Scientists mining old data have discovered "a major climatic signal." The Arctic Ocean's ice cap has shrunk more dramatically than anyone realized.
Comparing ice thicknesses measured by submarines between 1958 and 1976 with measurements made this decade, scientists found that, on average, the cap is 4.3 feet thinner. It has lost some 40 percent of its volume.
Several earlier studies had indicated widespread thinning. But they didn't give a comprehensive picture. Now a team of scientists at the University of Washington in Seattle has sketched that picture.
The results, to be published in the Dec. 1 edition of Geophysical Research Letters, are another indicator of substantial changes in the Arctic that could impact global weather. And they also present an intriguing mystery.
Because the data essentially cover the entire ice cap, they indicate "there is something fundamental going on," says Gary Maykut, who collaborated with D. Andrew Rothrocka and Yanling Yu on the study. This is not just melting around the edges. It's not a balanced situation where ice lost in one region is made up by ice formation in another area.
Yet "there's no smoking gun here," says Dr. Maykut. There's nothing to tie the ice loss to any man-made or natural global warming. Climatologists can only speculate as to whether it's part of a natural Arctic climatic cycle that some researchers have identified.
For these reasons, Maykut says a more detailed study of the data is vital. Several dozen Arctic scientists made that plea two years ago to the US National Science Foundation, citing factors such as a 2 degree F or more warming in large parts of the Arctic Ocean. That includes incursions of relatively warm Atlantic water well beyond its normal seasonal range.
Indeed, the behavior of Atlantic currents is of critical importance, scientists say. Climatologists worry about changes in current partly because of the way the Arctic Ocean interacts with the North Atlantic, a region of huge climatic significance.
In the normal seasonal cycle, cold Arctic water pushing into the Atlantic sinks and flows southward. Other currents flowing nearer the surface bring warmer water northward. It's a key part of the large-scale ocean circulation that drives our present climate.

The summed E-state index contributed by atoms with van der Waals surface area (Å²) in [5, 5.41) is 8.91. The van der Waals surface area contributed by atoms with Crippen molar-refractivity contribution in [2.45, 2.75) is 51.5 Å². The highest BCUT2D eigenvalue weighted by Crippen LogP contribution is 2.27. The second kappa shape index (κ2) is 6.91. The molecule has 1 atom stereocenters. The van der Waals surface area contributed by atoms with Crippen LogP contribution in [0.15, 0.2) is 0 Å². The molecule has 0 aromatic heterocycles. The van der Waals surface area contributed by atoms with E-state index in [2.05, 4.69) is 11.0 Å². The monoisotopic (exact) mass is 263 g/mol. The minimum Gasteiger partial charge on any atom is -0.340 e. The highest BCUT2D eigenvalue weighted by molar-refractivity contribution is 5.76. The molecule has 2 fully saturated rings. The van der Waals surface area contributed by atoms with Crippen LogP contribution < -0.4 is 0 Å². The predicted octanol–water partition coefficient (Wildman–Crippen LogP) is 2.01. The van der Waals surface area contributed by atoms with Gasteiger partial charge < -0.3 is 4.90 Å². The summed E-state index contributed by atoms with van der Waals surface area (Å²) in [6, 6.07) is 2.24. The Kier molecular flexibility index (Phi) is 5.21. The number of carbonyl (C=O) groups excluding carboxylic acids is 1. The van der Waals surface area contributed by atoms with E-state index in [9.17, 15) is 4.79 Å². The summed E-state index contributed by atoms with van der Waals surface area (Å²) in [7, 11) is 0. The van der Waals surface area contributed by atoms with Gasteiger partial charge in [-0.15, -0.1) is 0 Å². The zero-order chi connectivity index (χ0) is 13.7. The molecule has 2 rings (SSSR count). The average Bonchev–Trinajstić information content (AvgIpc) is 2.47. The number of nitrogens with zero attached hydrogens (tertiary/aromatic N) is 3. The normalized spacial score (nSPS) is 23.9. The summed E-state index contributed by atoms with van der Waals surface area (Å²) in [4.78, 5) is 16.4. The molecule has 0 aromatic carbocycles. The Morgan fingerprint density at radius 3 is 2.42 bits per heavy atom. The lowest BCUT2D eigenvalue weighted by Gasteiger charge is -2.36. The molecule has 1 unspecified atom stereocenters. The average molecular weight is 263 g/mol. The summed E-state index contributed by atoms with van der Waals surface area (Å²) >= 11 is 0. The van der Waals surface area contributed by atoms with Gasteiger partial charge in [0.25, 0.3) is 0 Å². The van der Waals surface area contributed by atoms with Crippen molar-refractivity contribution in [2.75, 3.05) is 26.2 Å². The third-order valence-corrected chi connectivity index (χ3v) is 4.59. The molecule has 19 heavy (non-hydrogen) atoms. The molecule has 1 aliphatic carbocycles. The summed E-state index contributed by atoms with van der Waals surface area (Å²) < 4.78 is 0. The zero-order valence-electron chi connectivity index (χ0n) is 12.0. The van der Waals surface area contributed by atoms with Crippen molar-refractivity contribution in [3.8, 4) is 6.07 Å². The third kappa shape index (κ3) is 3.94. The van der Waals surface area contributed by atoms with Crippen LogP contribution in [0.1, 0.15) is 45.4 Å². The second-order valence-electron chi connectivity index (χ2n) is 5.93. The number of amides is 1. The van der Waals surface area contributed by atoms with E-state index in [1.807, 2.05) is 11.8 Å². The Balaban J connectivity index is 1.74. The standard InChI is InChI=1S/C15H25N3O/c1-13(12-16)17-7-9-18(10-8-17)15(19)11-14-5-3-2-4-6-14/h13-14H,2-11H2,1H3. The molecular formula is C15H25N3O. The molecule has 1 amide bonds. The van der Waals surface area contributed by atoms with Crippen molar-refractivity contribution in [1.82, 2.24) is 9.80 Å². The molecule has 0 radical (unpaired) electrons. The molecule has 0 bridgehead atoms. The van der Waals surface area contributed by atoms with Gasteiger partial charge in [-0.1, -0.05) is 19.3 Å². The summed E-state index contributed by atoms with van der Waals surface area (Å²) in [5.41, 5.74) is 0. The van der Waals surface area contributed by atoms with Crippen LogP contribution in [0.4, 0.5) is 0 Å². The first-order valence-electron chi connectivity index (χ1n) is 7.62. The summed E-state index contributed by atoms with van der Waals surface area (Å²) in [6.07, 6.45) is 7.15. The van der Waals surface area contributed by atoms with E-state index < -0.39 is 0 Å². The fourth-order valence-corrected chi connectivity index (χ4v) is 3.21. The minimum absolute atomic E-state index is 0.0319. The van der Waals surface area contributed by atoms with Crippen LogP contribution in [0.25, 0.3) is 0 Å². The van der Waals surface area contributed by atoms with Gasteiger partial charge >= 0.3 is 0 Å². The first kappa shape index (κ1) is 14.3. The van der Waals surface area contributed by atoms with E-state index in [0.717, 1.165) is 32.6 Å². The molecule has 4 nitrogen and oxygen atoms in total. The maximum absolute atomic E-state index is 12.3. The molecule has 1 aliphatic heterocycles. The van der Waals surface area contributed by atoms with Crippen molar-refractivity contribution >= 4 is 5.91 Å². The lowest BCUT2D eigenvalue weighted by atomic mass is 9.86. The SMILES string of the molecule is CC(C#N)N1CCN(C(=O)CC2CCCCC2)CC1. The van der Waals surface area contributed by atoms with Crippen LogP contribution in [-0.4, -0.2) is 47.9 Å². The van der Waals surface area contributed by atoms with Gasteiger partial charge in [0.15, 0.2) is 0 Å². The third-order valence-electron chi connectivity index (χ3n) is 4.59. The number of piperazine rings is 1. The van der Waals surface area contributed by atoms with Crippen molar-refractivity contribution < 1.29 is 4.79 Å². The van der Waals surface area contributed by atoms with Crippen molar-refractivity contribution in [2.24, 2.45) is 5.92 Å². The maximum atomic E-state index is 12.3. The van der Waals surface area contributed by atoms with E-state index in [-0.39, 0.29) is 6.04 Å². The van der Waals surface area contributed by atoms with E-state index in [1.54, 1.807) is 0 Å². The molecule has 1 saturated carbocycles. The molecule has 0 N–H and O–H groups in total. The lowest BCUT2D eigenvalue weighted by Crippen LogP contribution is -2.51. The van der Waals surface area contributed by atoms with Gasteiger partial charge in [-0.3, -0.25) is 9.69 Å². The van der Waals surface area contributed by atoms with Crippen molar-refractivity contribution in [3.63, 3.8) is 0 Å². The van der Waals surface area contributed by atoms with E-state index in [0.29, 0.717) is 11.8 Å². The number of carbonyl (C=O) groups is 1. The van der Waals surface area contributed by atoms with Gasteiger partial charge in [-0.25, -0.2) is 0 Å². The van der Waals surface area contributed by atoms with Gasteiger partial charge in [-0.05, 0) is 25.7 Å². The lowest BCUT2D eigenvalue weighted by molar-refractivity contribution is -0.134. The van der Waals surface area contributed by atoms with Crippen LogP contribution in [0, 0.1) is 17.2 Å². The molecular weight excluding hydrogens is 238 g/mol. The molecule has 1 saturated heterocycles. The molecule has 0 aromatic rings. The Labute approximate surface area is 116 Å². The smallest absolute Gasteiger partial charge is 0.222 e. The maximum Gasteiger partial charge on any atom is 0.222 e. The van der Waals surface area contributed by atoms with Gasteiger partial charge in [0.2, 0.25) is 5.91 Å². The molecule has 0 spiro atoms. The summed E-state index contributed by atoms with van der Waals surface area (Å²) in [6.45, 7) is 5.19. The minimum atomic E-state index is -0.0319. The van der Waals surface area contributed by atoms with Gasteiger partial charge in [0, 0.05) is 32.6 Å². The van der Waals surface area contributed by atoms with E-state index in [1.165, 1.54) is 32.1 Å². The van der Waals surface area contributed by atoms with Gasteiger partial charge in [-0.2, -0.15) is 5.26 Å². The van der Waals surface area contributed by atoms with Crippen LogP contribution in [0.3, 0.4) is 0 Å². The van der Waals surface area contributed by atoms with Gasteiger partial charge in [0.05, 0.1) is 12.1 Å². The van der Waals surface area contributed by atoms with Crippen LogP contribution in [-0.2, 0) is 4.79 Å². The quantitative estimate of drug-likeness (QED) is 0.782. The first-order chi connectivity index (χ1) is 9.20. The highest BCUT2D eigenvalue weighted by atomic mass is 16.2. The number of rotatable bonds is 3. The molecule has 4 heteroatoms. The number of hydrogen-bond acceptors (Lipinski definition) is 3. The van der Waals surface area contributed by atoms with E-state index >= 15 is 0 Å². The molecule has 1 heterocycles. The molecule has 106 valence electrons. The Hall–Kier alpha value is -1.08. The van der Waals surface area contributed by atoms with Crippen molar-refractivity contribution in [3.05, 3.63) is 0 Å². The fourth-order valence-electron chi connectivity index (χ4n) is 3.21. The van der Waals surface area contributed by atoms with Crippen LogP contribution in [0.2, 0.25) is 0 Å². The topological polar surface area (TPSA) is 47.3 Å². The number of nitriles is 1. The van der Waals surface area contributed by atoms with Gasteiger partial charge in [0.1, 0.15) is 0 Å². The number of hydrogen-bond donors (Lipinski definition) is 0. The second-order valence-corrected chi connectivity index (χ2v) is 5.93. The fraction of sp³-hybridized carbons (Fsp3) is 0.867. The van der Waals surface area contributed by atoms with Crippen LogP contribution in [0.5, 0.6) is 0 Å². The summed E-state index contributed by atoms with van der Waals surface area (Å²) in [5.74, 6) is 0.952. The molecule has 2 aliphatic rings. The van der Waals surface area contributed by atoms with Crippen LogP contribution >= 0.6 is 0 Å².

If the Arctic were to lose substantial parts of its ice cover, though, the cold, dense water flow might be cut off or replaced by less-dense water that would not sink, upsetting the climate throughout much of the Northern Hemisphere.
Arctic research has picked up in this decade through ship-based, ice-camp-based, and undersea explorations. The US Navy's Scientific Ice Expeditions (SCICEX), which sent research submarines under the ice cap, have played a major role.
The Seattle team used SCICEX data gathered between September 1993 and September 1997 in their study.
Release of formerly secret US and Russian data also boosts Arctic research. This gave the Seattle team the crucial data from 1958 through 1976.
Meanwhile, Maykut warns against making too much of the findings just yet. The researchers lumped the early data together to get an average picture of the ice cap. They did the same with the SCICEX data. He says: "Basically, what we have are two data points [with nothing in between]. And now we say, 'Wow! Something's happening.' "
That's not enough to uncover trends or causes. It's just enough to justify further research. What's needed for that research, the team says, is for the US Navy to release the detailed ice-thickness measurements its submarines have made over the past 40 years.
What's been available so far are anonymous averages for submarine runs. These hide the identity of which submarine took which measurements at specific points and at specific times. If Russian technicians had that information, they might be able to identify the acoustic signature of specific American submarines, some of which are still in service.
That's the kind of security issue that has kept the detailed ice-thickness data locked up. Maykut says he thinks the issue is becoming obsolete, especially as older submarines leave service, and he expects more of the crucial data to become available over the next few years.
(c) Copyright 1999. The Christian Science Publishing Society